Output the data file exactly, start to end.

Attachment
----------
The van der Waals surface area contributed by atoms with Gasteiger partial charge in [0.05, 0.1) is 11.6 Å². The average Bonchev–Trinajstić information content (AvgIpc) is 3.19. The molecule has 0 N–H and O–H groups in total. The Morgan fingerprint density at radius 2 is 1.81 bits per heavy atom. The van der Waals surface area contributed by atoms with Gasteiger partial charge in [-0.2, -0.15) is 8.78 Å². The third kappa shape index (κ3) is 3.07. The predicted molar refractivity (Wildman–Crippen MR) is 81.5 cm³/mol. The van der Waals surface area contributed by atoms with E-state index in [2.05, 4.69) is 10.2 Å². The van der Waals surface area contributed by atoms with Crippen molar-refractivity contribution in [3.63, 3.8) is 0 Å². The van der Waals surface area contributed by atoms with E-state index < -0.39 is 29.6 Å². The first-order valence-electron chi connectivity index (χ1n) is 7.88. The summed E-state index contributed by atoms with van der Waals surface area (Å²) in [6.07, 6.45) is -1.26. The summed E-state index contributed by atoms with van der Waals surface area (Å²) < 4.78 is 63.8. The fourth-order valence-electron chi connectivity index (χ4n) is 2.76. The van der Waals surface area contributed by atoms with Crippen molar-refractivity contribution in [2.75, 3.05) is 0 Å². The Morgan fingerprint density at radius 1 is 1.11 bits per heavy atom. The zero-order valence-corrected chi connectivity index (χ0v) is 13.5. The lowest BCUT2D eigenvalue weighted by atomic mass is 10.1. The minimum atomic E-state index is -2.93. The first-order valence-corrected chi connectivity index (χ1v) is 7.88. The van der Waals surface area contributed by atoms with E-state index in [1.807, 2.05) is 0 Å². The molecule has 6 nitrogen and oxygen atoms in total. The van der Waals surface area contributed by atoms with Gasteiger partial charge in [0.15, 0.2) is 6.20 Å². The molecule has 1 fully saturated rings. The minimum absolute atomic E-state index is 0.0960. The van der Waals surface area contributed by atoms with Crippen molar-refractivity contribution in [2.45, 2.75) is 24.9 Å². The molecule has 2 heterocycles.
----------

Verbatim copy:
The van der Waals surface area contributed by atoms with Gasteiger partial charge in [0.05, 0.1) is 11.6 Å². The average Bonchev–Trinajstić information content (AvgIpc) is 3.19. The molecule has 0 N–H and O–H groups in total. The Morgan fingerprint density at radius 2 is 1.81 bits per heavy atom. The van der Waals surface area contributed by atoms with Gasteiger partial charge in [-0.2, -0.15) is 8.78 Å². The third kappa shape index (κ3) is 3.07. The predicted molar refractivity (Wildman–Crippen MR) is 81.5 cm³/mol. The van der Waals surface area contributed by atoms with E-state index in [2.05, 4.69) is 10.2 Å². The van der Waals surface area contributed by atoms with Crippen molar-refractivity contribution in [3.63, 3.8) is 0 Å². The van der Waals surface area contributed by atoms with E-state index < -0.39 is 29.6 Å². The first-order valence-electron chi connectivity index (χ1n) is 7.88. The summed E-state index contributed by atoms with van der Waals surface area (Å²) in [6.07, 6.45) is -1.26. The summed E-state index contributed by atoms with van der Waals surface area (Å²) < 4.78 is 63.8. The fourth-order valence-electron chi connectivity index (χ4n) is 2.76. The van der Waals surface area contributed by atoms with Crippen molar-refractivity contribution in [2.75, 3.05) is 0 Å². The Morgan fingerprint density at radius 1 is 1.11 bits per heavy atom. The zero-order valence-corrected chi connectivity index (χ0v) is 13.5. The lowest BCUT2D eigenvalue weighted by atomic mass is 10.1. The minimum atomic E-state index is -2.93. The first-order valence-corrected chi connectivity index (χ1v) is 7.88. The van der Waals surface area contributed by atoms with E-state index in [1.807, 2.05) is 0 Å². The molecule has 6 nitrogen and oxygen atoms in total. The van der Waals surface area contributed by atoms with Gasteiger partial charge in [0.15, 0.2) is 6.20 Å². The molecule has 1 fully saturated rings. The minimum absolute atomic E-state index is 0.0960. The van der Waals surface area contributed by atoms with Crippen molar-refractivity contribution in [2.45, 2.75) is 24.9 Å². The molecule has 2 heterocycles.